Compiled By Jennifer Edwards
The Cincinnati Enquirer
Springer is coming: The popular Fairfield banquet hall Receptions is getting quite a workout from politicians this month.
First, on May 28, Butler County Commissioner Mike Fox will be roasted by his political cohorts at a Republican fund-raiser.
Then, on May 30, syndicated talk show host and possible U.S. Senate candidate Jerry Springer hits the stage for a Democratic fund-raiser.
"Judge (Leslie) Spillane and I are vying for a spot on his show," Fox cracked, referring to the Butler County domestic relations judge he has been clashing with: "Judges I've Loved.'"
Tickets to the Springer event, called the Truman-Kennedy-Holcomb dinner, cost $50 each.
Dan Gattermeyer, head of the Butler County Democratic Party, expects a hefty crowd to turn out for the former Cincinnati mayor turned controversial television star.
"We are looking forward to having him speak," Gattermeyer said of Springer. "I'm not worried about the controversy. It's not like we're voting on him for anything. He's an interesting guy. He's a good Democrat."
For details and tickets, call: (513) 896-5201.
Norwood Republican Vic Schneider may actually get a chance to serve as the city's interim mayor.
Now acting as Norwood's public works superintendent, he was tagged in January to replace Mayor Joe Hochbein when he stepped down as the city's top elected leader. But the mayor has proven reluctant to go.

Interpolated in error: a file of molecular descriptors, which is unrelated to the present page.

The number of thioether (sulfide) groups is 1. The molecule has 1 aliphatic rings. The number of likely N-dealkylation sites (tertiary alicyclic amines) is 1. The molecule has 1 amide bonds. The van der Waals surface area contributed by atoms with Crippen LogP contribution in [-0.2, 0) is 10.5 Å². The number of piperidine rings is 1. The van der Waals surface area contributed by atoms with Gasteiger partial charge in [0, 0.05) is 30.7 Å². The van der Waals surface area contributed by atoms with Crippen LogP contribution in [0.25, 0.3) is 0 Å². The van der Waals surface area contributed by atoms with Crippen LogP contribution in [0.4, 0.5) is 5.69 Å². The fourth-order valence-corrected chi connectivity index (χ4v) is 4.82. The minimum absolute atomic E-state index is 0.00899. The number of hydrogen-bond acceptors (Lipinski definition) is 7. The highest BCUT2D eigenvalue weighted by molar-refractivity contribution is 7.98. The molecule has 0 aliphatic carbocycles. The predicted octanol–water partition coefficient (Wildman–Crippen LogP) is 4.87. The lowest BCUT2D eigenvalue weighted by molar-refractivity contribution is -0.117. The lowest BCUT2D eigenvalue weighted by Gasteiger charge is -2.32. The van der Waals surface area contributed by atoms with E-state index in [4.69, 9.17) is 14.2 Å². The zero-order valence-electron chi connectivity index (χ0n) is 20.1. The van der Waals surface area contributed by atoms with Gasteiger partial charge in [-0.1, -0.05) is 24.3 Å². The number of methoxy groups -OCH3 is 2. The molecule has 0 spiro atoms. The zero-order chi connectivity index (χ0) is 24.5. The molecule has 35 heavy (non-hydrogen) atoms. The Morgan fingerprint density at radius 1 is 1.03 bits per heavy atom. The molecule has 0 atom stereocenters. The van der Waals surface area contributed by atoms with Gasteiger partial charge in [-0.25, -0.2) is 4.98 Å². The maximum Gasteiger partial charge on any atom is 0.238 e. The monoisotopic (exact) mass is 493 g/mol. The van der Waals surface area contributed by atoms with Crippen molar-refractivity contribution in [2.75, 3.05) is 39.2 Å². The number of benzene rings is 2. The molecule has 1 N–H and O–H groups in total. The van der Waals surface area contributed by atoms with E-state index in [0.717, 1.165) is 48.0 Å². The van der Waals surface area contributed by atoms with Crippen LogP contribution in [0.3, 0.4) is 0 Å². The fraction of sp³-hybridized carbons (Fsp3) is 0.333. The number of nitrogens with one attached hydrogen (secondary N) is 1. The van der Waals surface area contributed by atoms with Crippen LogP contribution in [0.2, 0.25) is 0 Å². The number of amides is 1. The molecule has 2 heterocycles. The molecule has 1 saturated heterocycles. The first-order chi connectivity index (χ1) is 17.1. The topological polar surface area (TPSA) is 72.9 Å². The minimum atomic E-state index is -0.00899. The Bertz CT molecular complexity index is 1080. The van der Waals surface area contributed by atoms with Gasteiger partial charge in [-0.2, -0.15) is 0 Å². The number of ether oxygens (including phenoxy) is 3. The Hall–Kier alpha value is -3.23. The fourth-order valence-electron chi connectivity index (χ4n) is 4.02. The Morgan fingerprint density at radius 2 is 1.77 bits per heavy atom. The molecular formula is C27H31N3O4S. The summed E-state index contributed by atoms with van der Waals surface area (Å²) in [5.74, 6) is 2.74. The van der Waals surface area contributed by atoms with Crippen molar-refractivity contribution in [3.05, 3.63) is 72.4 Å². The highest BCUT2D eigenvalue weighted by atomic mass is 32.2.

Hochbein originally said that he would resign in mid-March, several months before his second term expired. That changed to April 30. His latest promise is May 31 and this time he's backed it with a notice to the Hamilton County Board of Elections.
Schneider hopes to foster a spirit of cooperation in a city known for its partisan squabbles.
"We have seen some troubled times. (But) I'd like to say the soap opera's over," he said.
Asked if the end has something to do with Hochbein's departure, Schneider's response was succinct: "You said that, not me."
Warren's woes: Be careful what you wish for ... because you just might get it.
Warren County Commissioners learned new appreciation for the meaning of that old saying this week as they began plowing through detailed changes to their zoning code.
Commissioners want to increase the requirements for lot sizes and green space in new subdivisions. But the county's zoning commission came back with their own set of code amendments that are so technical in some sections homebuilders who helped shape the new rules had to help explain them to the commissioners.
At one point, Commissioner Pat South even buried her head in her hands, exclaiming: "I'm so confused!"
"We ought to get Clyde Baston to explain this to us," Commissioner Mike Kilburn wryly said.
Baston, a long-time Hamilton Township trustee, long has been a critic of Kilburn.
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